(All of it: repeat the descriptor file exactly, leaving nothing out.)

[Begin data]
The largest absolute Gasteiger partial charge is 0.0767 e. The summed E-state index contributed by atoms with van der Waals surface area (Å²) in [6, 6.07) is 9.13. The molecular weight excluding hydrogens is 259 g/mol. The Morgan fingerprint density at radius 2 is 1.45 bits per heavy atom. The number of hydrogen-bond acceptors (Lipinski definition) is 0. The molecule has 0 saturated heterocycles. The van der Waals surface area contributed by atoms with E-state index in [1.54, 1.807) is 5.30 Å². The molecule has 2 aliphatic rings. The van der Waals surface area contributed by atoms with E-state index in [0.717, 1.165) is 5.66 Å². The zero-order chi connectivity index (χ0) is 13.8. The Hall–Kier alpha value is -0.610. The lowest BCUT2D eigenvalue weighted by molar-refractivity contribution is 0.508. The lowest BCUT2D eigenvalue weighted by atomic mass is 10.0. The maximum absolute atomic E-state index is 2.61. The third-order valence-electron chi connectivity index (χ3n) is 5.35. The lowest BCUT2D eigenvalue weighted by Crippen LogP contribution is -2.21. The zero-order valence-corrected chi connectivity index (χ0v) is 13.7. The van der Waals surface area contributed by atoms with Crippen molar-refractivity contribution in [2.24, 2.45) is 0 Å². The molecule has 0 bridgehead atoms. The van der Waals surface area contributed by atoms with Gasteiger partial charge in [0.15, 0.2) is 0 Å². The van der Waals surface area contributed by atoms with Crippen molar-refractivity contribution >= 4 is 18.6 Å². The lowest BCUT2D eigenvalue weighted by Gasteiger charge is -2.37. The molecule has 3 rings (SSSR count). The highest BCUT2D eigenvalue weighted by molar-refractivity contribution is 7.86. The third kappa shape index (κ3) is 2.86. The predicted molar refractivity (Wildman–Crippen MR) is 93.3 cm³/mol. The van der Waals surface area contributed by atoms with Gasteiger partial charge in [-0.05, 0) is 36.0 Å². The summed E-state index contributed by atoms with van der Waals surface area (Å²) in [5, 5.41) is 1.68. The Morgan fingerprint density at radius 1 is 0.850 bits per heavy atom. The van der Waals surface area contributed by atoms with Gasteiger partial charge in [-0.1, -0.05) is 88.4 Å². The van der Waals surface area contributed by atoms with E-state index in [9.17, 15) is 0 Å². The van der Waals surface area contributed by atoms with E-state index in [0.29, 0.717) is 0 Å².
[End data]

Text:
The largest absolute Gasteiger partial charge is 0.0767 e. The summed E-state index contributed by atoms with van der Waals surface area (Å²) in [6, 6.07) is 9.13. The molecular weight excluding hydrogens is 259 g/mol. The Morgan fingerprint density at radius 2 is 1.45 bits per heavy atom. The number of hydrogen-bond acceptors (Lipinski definition) is 0. The molecule has 0 saturated heterocycles. The van der Waals surface area contributed by atoms with E-state index in [1.54, 1.807) is 5.30 Å². The molecule has 2 aliphatic rings. The van der Waals surface area contributed by atoms with E-state index in [0.717, 1.165) is 5.66 Å². The zero-order chi connectivity index (χ0) is 13.8. The Hall–Kier alpha value is -0.610. The lowest BCUT2D eigenvalue weighted by molar-refractivity contribution is 0.508. The lowest BCUT2D eigenvalue weighted by atomic mass is 10.0. The maximum absolute atomic E-state index is 2.61. The third-order valence-electron chi connectivity index (χ3n) is 5.35. The lowest BCUT2D eigenvalue weighted by Crippen LogP contribution is -2.21. The zero-order valence-corrected chi connectivity index (χ0v) is 13.7. The van der Waals surface area contributed by atoms with Crippen molar-refractivity contribution in [2.24, 2.45) is 0 Å². The molecule has 0 bridgehead atoms. The van der Waals surface area contributed by atoms with Gasteiger partial charge in [0.15, 0.2) is 0 Å². The van der Waals surface area contributed by atoms with Crippen molar-refractivity contribution >= 4 is 18.6 Å². The lowest BCUT2D eigenvalue weighted by Gasteiger charge is -2.37. The molecule has 3 rings (SSSR count). The highest BCUT2D eigenvalue weighted by molar-refractivity contribution is 7.86. The third kappa shape index (κ3) is 2.86. The predicted molar refractivity (Wildman–Crippen MR) is 93.3 cm³/mol. The van der Waals surface area contributed by atoms with Gasteiger partial charge in [-0.05, 0) is 36.0 Å². The summed E-state index contributed by atoms with van der Waals surface area (Å²) in [5, 5.41) is 1.68. The Morgan fingerprint density at radius 1 is 0.850 bits per heavy atom. The van der Waals surface area contributed by atoms with Gasteiger partial charge in [-0.1, -0.05) is 88.4 Å². The van der Waals surface area contributed by atoms with E-state index in [9.17, 15) is 0 Å². The van der Waals surface area contributed by atoms with E-state index in [0.29, 0.717) is 0 Å².